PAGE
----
Researchers strive hard to develop effective ways to detect and cope with enduring high-level daily stress as early as possible to prevent serious health consequences. Although research has traditionally been conducted in laboratory settings, a set of new studies have recently begun to be conducted in ecological environments with unobtrusive wearable devices. Since patterns of stress are ideographic, person-independent models have generally lower accuracies. On the contrary, person-specific models have higher accuracies but they require a long-term data collection period. In this study, we developed a hybrid approach of personal level stress clustering by using baseline stress self-reports to increase the success of person-independent models without requiring a substantial amount of personal data. We further added decision level smoothing to our unobtrusive smartwatch based stress level differentiation system to increase the performance by correcting false labels assigned by the machine learning algorithm. In order to test and evaluate our system, we collected physiological data from 32 participants of a summer school with wrist-worn unobtrusive wearable devices. This event is comprised of baseline, lecture, exam and recovery sessions. In the recovery session, a stress management method was applied to alleviate the stress of the participants. The perceived stress in the form of NASA-TLX questionnaires collected from the users as self-reports and physiological stress levels extracted using wearable sensors are examined separately. By using our system, we were able to differentiate the 3-levels of stress successfully. We further substantially increase our performance by personal stress level clustering and by applying high-level accuracy calculation and decision level smoothing methods. We also demonstrated the success of the stress reduction methods by analyzing physiological signals and self-reports.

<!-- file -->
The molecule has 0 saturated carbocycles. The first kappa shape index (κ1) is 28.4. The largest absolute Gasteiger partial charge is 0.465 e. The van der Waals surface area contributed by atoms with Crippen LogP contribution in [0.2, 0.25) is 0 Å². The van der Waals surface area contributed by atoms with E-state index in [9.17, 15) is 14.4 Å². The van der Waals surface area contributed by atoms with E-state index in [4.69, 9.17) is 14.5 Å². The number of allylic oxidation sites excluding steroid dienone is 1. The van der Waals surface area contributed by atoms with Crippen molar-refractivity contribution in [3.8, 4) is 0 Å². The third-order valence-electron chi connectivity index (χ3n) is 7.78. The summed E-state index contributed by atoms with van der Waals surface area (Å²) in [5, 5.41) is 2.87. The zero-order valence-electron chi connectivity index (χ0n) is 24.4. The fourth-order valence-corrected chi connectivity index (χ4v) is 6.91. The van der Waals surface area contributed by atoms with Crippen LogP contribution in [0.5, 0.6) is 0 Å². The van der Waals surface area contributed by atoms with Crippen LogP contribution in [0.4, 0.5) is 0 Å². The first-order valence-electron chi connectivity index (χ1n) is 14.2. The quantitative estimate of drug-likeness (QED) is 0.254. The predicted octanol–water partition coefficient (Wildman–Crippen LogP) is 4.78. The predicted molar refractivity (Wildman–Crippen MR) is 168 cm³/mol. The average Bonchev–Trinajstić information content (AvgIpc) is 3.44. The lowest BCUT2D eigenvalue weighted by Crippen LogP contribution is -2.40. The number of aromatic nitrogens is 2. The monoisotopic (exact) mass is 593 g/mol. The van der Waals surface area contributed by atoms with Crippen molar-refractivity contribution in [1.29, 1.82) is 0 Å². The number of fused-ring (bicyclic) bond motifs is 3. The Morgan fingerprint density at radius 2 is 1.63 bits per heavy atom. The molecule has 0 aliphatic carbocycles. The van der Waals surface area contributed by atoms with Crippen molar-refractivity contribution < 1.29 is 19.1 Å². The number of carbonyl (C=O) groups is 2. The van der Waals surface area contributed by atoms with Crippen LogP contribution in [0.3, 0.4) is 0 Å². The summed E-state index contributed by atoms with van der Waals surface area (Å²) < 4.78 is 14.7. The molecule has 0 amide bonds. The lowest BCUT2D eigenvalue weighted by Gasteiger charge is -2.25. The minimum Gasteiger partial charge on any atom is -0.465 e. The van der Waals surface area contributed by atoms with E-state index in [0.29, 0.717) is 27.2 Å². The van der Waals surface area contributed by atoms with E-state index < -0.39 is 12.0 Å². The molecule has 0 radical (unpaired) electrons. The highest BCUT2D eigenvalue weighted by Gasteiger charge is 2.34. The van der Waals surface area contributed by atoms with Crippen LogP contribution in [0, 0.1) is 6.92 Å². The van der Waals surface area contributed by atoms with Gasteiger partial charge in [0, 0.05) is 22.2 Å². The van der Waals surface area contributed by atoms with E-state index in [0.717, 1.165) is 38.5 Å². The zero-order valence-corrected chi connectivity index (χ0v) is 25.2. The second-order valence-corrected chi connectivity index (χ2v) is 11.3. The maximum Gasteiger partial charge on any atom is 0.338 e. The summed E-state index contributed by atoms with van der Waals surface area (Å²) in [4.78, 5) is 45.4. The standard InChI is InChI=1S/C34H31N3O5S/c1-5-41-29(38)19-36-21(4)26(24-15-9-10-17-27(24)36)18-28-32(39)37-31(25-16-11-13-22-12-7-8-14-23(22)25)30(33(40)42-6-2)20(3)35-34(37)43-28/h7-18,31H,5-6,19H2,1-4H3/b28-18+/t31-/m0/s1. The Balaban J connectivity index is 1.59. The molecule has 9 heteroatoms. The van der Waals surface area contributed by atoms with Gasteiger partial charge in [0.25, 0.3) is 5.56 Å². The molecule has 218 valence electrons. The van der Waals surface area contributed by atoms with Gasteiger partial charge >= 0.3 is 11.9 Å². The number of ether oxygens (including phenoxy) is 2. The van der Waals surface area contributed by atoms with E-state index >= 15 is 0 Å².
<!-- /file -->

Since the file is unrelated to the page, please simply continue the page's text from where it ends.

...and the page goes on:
- Stress recognition
- daily life physiological data
- machine learning
- wearable sensors